Royal Dutch Shell (NYSE: RDS-A) believes it has found a real win-win solution for its Canadian oil sands mining operations. The global energy giant is teaming up with Caterpillar (NYSE: CAT) on new mining trucks that will run on natural gas. By making the switch, Royal Dutch Shell can cut both expenses and emissions.
The plan is to have the Caterpillar built trucks deployed by 2016. Shell is just one of the mining equipment giant’s customers that are increasingly asking for trucks that are built to run on natural gas. It makes a lot of sense, and will save a lot of cents as these giant mining trucks run around the clock while consuming an enormous amount of fuel. Further, because diesel doesn’t burn as cleanly as natural gas Shell and others can really cut emissions by making the switch.
Caterpillar is really beginning to see the fruits of an agreement it signed with Westport Innovations (TSX: WPT) (NASDAQ: WPRT) last year. The deal to co-develop natural gas technology for off-road equipment like mining trucks looks to be a smart move for both companies. By combining Westport Innovations’ technologies and expertise with Caterpillar’s off-road engine and machine product know-how, the partners are poised to deliver a solution that mining companies need.
The opportunity for companies like Westport and Caterpillar to switch mining companies to natural gas is massive. The top ten global mining companies consume about two billion gallons of diesel each year. Further, with the growth of mining operations in Canada’s oil sands that’s only expected to grow.
Shell and its partners in the region are just one of many producers considering additional oil sands projects. While Shell has not made a final investment decision to expand its Jackpine Mine, other producers are approving projects. Recently Suncor (TSX: SU) (NYSE: SU) and its partners approved the Fort Hills oil sands mining project. The Suncor operated mining project is expected to produce bitumen for the next 50 years.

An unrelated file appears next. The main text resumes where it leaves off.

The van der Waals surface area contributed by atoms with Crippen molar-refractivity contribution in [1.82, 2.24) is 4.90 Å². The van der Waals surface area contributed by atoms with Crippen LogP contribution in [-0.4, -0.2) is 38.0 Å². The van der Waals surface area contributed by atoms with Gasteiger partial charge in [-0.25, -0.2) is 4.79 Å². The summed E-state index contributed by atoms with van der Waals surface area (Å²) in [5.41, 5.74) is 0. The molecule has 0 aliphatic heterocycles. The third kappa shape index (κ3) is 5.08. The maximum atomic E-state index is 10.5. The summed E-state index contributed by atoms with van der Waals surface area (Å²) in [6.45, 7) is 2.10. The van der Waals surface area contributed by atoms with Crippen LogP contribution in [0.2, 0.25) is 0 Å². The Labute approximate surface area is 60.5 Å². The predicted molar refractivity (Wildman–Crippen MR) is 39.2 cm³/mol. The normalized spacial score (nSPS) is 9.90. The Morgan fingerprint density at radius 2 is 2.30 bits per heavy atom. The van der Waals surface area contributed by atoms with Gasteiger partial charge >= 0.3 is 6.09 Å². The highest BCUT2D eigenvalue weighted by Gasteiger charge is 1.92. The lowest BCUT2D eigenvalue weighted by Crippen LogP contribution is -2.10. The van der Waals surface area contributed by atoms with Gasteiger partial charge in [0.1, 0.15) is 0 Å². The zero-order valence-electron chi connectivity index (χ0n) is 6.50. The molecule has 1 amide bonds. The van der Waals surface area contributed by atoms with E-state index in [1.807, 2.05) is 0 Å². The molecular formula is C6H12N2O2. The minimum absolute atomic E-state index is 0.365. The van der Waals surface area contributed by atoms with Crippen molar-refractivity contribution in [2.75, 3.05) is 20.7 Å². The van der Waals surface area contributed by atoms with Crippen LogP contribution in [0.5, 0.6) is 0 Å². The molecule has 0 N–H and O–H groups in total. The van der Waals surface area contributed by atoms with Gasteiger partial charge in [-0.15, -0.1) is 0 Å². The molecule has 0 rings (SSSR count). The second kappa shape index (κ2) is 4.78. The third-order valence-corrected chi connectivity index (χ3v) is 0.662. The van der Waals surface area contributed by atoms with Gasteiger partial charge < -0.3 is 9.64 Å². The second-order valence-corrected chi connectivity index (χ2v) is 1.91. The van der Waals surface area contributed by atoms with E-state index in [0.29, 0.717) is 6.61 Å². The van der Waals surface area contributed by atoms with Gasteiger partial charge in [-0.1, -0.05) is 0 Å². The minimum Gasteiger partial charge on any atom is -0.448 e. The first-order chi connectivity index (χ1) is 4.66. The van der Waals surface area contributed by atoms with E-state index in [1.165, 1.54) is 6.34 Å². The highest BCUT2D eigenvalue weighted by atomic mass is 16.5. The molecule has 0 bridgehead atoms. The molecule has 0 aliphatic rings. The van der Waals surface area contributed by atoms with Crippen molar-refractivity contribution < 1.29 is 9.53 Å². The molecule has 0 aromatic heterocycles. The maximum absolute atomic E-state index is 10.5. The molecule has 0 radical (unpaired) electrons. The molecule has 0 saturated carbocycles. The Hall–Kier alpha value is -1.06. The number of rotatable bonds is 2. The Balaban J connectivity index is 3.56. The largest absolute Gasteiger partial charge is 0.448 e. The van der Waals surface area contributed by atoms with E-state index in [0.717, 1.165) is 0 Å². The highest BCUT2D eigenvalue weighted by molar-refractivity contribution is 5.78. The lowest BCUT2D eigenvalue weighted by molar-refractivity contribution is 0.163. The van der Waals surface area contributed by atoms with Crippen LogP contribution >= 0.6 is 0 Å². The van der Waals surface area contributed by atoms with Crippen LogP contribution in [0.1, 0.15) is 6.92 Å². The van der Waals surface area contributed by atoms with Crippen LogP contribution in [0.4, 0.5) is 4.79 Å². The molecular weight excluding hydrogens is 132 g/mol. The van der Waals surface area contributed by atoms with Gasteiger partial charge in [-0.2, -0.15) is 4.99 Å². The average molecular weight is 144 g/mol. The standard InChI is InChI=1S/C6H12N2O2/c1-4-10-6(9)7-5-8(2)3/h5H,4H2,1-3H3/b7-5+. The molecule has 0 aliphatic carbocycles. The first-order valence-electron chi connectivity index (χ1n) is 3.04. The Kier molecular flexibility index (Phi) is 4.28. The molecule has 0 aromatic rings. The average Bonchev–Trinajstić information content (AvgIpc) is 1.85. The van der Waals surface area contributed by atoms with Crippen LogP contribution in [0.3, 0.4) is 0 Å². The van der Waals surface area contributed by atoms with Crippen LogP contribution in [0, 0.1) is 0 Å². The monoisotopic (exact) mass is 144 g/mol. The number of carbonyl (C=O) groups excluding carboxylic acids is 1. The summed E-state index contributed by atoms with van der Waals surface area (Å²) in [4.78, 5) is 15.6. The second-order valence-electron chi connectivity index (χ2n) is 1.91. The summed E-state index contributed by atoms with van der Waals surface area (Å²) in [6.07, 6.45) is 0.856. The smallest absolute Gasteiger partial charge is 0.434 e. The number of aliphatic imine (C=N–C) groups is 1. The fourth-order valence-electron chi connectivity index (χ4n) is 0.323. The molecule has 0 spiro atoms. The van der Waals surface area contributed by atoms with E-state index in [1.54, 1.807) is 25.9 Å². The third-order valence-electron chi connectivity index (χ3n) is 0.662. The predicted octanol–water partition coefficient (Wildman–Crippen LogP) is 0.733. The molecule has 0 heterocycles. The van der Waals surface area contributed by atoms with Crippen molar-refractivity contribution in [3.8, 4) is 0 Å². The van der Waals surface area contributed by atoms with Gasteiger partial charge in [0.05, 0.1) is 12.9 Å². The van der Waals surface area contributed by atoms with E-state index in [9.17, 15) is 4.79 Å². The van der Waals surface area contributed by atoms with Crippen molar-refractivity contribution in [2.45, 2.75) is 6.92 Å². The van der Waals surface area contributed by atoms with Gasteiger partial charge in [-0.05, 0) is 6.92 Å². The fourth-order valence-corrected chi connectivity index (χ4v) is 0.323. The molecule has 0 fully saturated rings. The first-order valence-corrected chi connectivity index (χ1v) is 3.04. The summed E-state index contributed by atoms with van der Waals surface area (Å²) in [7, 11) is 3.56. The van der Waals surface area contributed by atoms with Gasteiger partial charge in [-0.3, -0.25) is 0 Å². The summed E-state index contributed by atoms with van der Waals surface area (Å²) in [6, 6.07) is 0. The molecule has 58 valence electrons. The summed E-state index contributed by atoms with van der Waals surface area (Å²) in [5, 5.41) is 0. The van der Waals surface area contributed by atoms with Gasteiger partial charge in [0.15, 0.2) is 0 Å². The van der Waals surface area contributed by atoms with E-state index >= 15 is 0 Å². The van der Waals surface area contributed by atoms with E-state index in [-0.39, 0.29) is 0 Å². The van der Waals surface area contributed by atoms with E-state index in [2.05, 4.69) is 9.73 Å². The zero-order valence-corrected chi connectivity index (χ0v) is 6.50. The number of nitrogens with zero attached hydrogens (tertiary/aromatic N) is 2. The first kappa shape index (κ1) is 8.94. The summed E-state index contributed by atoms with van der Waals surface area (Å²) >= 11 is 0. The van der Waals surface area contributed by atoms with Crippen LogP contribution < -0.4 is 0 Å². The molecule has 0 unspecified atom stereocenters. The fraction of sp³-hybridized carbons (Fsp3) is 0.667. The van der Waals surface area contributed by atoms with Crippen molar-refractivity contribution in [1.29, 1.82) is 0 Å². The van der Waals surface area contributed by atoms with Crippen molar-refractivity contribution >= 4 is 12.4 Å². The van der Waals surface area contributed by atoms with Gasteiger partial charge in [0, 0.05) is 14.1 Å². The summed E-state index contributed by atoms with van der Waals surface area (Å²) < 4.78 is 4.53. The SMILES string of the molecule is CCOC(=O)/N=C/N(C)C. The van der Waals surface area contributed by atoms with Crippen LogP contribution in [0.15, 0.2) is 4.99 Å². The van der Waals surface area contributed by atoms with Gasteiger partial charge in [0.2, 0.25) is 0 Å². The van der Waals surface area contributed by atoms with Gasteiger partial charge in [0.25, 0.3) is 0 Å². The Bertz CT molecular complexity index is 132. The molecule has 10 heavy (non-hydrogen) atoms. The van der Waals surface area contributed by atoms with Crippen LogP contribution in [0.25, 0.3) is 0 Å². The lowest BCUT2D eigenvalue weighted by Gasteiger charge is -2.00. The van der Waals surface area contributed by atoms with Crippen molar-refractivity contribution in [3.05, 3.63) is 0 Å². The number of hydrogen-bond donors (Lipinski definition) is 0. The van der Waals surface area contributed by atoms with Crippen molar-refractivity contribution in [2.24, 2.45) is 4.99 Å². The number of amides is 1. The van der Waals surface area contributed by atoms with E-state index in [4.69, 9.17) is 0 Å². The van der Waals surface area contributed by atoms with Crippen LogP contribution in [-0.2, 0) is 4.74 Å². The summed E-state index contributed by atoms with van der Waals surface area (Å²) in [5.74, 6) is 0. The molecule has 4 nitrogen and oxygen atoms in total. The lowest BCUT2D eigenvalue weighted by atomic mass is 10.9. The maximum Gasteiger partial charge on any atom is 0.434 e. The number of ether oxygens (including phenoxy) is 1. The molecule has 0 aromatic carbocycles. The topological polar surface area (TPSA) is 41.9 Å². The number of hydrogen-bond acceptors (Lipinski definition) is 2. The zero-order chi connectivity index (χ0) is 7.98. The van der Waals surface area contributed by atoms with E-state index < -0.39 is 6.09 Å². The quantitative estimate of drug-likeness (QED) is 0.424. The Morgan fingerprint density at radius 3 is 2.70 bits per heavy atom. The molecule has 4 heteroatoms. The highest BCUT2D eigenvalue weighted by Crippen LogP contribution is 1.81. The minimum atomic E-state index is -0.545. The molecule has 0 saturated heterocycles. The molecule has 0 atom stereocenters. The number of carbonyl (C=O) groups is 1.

One of the issues that Suncor and others have faced is the steep cost of building these projects. Further, oil produced in Western Canada sells at a discount to world prices which negatively impacts the returns these projects produce. However, using natural gas to reduce costs will help improve margins. Which is why we’ll likely see that fuel become the fuel of choice for oil sands miners in the future. It’s cheap and abundant in Canada making it the perfect choice for producers.
Canada’s oil sands have proved tougher to develop because of the lack of pipeline capacity as well as the pressure put on the industry by environmentalists. While Shell’s move doesn’t help the company get around the pipeline issues, it will help it reduce its emissions. While that alone won’t ease the fears of environmentalists, it is a step in the right direction. That’s why this really is a smart move by the company and one I expect we’ll see others follow.
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This article represents the opinion of the writer, who may disagree with the “official” recommendation position of a Motley Fool premium service or advisor. We’re Motley! Questioning an investing thesis — even one of our own — helps us all think critically about investing and make decisions that help us become smarter, happier, and richer, so we sometimes publish articles that may not be in line with recommendations, rankings or other content.
Fool contributor Matt DiLallo owns shares of Westport Innovations. The Motley Fool owns shares of Westport Innovations.